Hi everyone, before I get into this week’s topic, thank you to the 2,700+ colleagues who attended last week’s Community-Centric Fundraising launch event, “Let’s Make Fundraising Less Racist!” The excitement was so much that we crashed several websites. If you missed it, here’s the recording. And check out the CCF website, communitycentricfundraising.org. Meanwhile, this week on 7/24 at 12:30pm Pacific Time we have another free event, Data Says: What BIPOC Fundraisers Have Known for Years, where evaluator and CCF leadership team member Anna Rebecca Lopez will present the results of the Fundraising Perception Survey, which over 2,000 people took. See you there.
I was looking at my list of topics to write about, and honestly, this week I’m just really tired. I know many of you are too. It has been a horrible year. And now Congressman John Lewis just died, another light gone when the night seems interminable and our democracy so tenuous. I don’t know how much more we can all handle. At the beginning of the pandemic, I wrote “Things are not normal. It’s OK to not be OK.” I did not anticipate, though, how much worse it would get for the world, for our sector, for all of us.
Hi everyone. It has been a long couple of weeks. I don’t think many of us have experienced anything like this before. We’ve weathered awful things as a society, but this is something else, a threat not just to our physical health, but our livelihoods, our way of being, our groundedness, and our optimism for the future. It even threatens the one thing we could always count on during these challenging times: Our proximity to one another and our sense of community.
I have been trying to breathe and remain calm, not add to the chaos, and be helpful where I can. But it’s been tricky. Schools here in Seattle have been out. The days blend into one another as my partner and I try to figure out how to homeschool our six-and-four-year-olds. Or at least keep them occupied enough that they don’t burn the house down. They seem to be fine at this moment, but I know that as this progresses, it will hit them that things are not normal, that everything is out of balance.
A couple of weeks ago, I asked the NAF Facebook community, “What are creative ways you are thinking of in terms of retirement? Me, collecting kitchen gadgets in hope that these cherry pitter and pickle grabber etc., will appreciate in value!” The comments that came back were hilarious, because this is a group of brilliant, witty, and extremely good-looking folks. Here are a few:
“I intend to die in whatever museum I’m
working in, and have my corpse be mistaken for part of the exhibit program.
Until a century later, when an intern is cleaning they figure out that I’m that
curator who disappeared. It’s the price of fame.”
“Dumpster dive former board members homes.”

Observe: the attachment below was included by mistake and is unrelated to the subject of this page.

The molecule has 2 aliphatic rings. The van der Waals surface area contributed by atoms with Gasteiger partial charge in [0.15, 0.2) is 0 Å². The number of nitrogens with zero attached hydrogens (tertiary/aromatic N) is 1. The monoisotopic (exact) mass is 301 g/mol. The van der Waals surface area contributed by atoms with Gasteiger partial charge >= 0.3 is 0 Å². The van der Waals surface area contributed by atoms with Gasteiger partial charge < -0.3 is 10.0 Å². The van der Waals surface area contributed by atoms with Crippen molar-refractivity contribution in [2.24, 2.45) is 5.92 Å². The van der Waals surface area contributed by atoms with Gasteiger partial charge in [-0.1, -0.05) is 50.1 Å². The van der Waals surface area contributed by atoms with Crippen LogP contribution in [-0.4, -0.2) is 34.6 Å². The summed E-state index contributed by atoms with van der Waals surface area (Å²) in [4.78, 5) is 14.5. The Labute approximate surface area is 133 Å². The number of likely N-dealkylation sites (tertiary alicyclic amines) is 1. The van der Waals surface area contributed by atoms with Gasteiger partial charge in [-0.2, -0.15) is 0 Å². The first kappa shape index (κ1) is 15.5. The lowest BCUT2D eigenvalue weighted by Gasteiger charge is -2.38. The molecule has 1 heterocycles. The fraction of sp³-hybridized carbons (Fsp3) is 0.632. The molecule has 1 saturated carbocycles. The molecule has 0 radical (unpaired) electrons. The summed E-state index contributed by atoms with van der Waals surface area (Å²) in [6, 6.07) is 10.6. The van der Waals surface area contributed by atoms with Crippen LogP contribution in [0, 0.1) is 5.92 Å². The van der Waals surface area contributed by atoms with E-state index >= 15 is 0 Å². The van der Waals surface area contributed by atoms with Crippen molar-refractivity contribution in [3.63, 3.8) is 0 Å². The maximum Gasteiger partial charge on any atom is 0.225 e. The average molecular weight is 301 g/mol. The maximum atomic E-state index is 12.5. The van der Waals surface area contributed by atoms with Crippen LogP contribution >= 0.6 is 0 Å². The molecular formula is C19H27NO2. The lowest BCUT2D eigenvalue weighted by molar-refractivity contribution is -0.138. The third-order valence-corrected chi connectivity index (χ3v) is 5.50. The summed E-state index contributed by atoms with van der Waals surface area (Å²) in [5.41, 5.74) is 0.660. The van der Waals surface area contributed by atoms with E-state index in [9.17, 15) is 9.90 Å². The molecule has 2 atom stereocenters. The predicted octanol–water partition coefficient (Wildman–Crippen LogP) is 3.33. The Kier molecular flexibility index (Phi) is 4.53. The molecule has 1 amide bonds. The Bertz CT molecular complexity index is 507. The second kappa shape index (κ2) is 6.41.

“Relying on my love of the outdoors, because I’ll be living
in a tent. When I’m ready to die, it’ll be with honor- just wandering into the
forest and letting the coyotes eat me.”
“I plan on selling black market pies at the train station.
Not kidding. I make excellent pie.”
“Work until I die – in debt”
“Commune / small house community with
all of the other women I know who gave their best years to the cause and never
got enough in salary or retirement benefits to be able to “plan” for
“I feel like Pokémon will still being a thing in like 40
years, so hopefully I can sell the cards that I hoarded in 1999 to help make
the student loan payments I’ll have until I die.”
“I’ve thought about dying at my desk”
“Counting on society to totally collapse before then, so
currency and debt will be meaningless.”
“I plan on dying on the phone line, most likely in the
middle of an ask.”
“My retirement plan is climate change and/or the total
collapse of late stage capitalism.”
Hi everyone, I am still in Vietnam. This was supposed to be a vacation, but I realize that I suck at vacationing. So I went on to the NAF Facebook community, made up of witty and attractive people, to ask for tips. The community did not disappoint! Over 500 comments came in within hours. I’ve highlighted a few below, in no particular order. If you are terrible at relaxing and recharging on vacation, perhaps some of these tips may help. Or not! Thank you to the colleagues who provided them, some while they were on vacation. With so many comments, it was hard to pick and choose, and many good comments were left out. Please check out the NAF FB page for the full thread (and add your own #NonprofitVacationTips on Twitter)
Hi everyone, the last few weeks have been rough. I was glad to end it with the #NonprofitHaiku contest to bring some levity and humor. A colleague on Twitter, though, pointed out the seriousness of all the challenges we face beneath the lightheartedness:
“It’s a cute joke that there are raccoons in our supply closet. It’s hilarious. […] The conditions we work in, the demoralizing chaos and the barriers to success is literally killing people.”